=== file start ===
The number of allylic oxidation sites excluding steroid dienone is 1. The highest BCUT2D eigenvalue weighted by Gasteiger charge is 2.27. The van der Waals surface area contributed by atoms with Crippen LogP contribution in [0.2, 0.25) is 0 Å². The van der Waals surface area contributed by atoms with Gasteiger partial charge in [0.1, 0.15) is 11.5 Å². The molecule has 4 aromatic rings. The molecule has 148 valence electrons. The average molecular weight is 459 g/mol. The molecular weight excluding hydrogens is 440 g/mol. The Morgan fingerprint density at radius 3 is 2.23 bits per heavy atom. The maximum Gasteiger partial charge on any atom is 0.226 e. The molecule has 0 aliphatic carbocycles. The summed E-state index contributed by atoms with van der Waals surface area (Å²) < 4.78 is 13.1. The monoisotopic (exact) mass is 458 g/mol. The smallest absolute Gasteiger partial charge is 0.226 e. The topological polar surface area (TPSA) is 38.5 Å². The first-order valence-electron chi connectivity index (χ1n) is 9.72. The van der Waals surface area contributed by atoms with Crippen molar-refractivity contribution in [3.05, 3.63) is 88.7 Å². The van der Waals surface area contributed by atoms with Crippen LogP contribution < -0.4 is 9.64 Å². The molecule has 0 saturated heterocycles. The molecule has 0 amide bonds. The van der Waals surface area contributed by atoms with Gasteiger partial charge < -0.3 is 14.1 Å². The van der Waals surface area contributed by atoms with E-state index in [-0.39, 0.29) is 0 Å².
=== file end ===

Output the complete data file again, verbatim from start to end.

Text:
The number of allylic oxidation sites excluding steroid dienone is 1. The highest BCUT2D eigenvalue weighted by Gasteiger charge is 2.27. The van der Waals surface area contributed by atoms with Crippen LogP contribution in [0.2, 0.25) is 0 Å². The van der Waals surface area contributed by atoms with Gasteiger partial charge in [0.1, 0.15) is 11.5 Å². The molecule has 4 aromatic rings. The molecule has 148 valence electrons. The average molecular weight is 459 g/mol. The molecular weight excluding hydrogens is 440 g/mol. The Morgan fingerprint density at radius 3 is 2.23 bits per heavy atom. The maximum Gasteiger partial charge on any atom is 0.226 e. The molecule has 0 aliphatic carbocycles. The summed E-state index contributed by atoms with van der Waals surface area (Å²) < 4.78 is 13.1. The monoisotopic (exact) mass is 458 g/mol. The smallest absolute Gasteiger partial charge is 0.226 e. The topological polar surface area (TPSA) is 38.5 Å². The first-order valence-electron chi connectivity index (χ1n) is 9.72. The van der Waals surface area contributed by atoms with Crippen molar-refractivity contribution in [3.05, 3.63) is 88.7 Å². The van der Waals surface area contributed by atoms with Crippen LogP contribution < -0.4 is 9.64 Å². The molecule has 0 saturated heterocycles. The molecule has 0 amide bonds. The van der Waals surface area contributed by atoms with Gasteiger partial charge < -0.3 is 14.1 Å². The van der Waals surface area contributed by atoms with E-state index in [-0.39, 0.29) is 0 Å².